Who Cares About Bridging the Divide?

If you watch television broadcast media in America, like nearly everywhere in the world, you’ll find an amazing diversity of content.

In the early morning, you’ll see children’s programming. Then it’s on to morning news, and maybe a talk show or two. Into the afternoon, you’ll see soap operas and daytime drama. Toward dinner time, you’ll get the evening news. Afterwards you’ll see drama or reality TV. Closer to bedtime, you might see something racier.

The point is, the networks know their audiences. There’s not one message or product for everyone, there’s content specific to each demographic. Knowing that parents need to get ready for school or a day at work, networks put kids programming on in the early morning hours. Knowing stay at home parents want a sense of community, the big talk shows start after the workday has begun. Again, there’s no one show for all audiences.

Just as at Sun, there’s no one message for all audiences.

Developers care about bleeding edge innovation, but have little buying power; IT executives have all the buying power, but generally avoid the bleeding edge (unless they’re supercomputer specialists). Developing nations and development authorities care about intellectual property freedom, and the impact of technology on society. Most IT buyers are more worried about shared services, SOX compliance and financial return. Same technologies, perhaps at differing stages of evolution, but wildly differing audiences.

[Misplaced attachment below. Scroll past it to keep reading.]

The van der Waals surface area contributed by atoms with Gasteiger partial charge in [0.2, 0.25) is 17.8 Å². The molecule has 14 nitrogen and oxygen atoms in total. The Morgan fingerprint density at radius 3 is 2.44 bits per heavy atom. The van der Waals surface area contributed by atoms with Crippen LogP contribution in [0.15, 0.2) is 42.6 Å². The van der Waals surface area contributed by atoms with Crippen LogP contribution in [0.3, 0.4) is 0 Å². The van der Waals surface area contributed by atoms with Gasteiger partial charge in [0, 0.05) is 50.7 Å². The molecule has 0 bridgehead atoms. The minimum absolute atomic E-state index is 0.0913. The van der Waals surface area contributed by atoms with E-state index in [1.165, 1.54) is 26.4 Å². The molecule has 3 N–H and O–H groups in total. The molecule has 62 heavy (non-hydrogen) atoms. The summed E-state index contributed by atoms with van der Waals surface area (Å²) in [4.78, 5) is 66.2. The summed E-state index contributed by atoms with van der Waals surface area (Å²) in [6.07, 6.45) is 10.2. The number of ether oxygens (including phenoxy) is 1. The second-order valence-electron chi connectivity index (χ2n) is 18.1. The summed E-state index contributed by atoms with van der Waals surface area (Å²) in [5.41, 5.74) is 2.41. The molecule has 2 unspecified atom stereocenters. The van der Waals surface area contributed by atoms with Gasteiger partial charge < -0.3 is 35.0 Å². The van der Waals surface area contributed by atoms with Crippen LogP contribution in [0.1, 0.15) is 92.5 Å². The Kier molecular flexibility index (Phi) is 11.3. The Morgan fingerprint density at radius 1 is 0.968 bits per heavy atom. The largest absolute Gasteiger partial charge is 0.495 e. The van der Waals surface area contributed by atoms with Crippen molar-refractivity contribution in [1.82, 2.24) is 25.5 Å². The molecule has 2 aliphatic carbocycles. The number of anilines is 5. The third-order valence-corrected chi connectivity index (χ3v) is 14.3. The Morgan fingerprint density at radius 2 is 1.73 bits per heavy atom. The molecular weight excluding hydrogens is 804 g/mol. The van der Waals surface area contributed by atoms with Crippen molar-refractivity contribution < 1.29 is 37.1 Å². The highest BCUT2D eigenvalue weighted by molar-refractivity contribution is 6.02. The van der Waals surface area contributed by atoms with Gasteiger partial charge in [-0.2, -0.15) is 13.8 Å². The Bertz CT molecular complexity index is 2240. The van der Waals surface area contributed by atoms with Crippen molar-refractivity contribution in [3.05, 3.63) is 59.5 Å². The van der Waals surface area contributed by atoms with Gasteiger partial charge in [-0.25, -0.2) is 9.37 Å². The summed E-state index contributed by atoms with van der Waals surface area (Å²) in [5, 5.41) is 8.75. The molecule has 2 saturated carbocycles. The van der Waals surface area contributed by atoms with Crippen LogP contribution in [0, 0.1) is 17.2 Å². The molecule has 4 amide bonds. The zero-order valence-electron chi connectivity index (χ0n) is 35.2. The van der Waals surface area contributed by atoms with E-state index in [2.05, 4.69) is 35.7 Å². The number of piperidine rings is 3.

So with that in mind, I’ll tell you about a very uncomfortable customer presentation I attended not too long ago. It was with a highly technical government customer, one focused on their nation’s security. They wanted to know about our open source strategy.

What made it uncomfortable was the image on the title page of the presentation – presented by a new employee, the title page was unmodified from when the presentation was delivered to a conference examining the impact of technology on developing nations. It featured this image:

In its original form, the presentation made a simple point – the digital divide is the development divide. Those without access can’t participate in the opportunity, whether economic, social, political or academic. And free and open source software was lowering the barriers to access and adoption.

But this particular customer wasn’t interested in the network as a social utility – they wanted to know about open source access to LDOMs and NFS over RDMA (that is, not the plight of those without network access).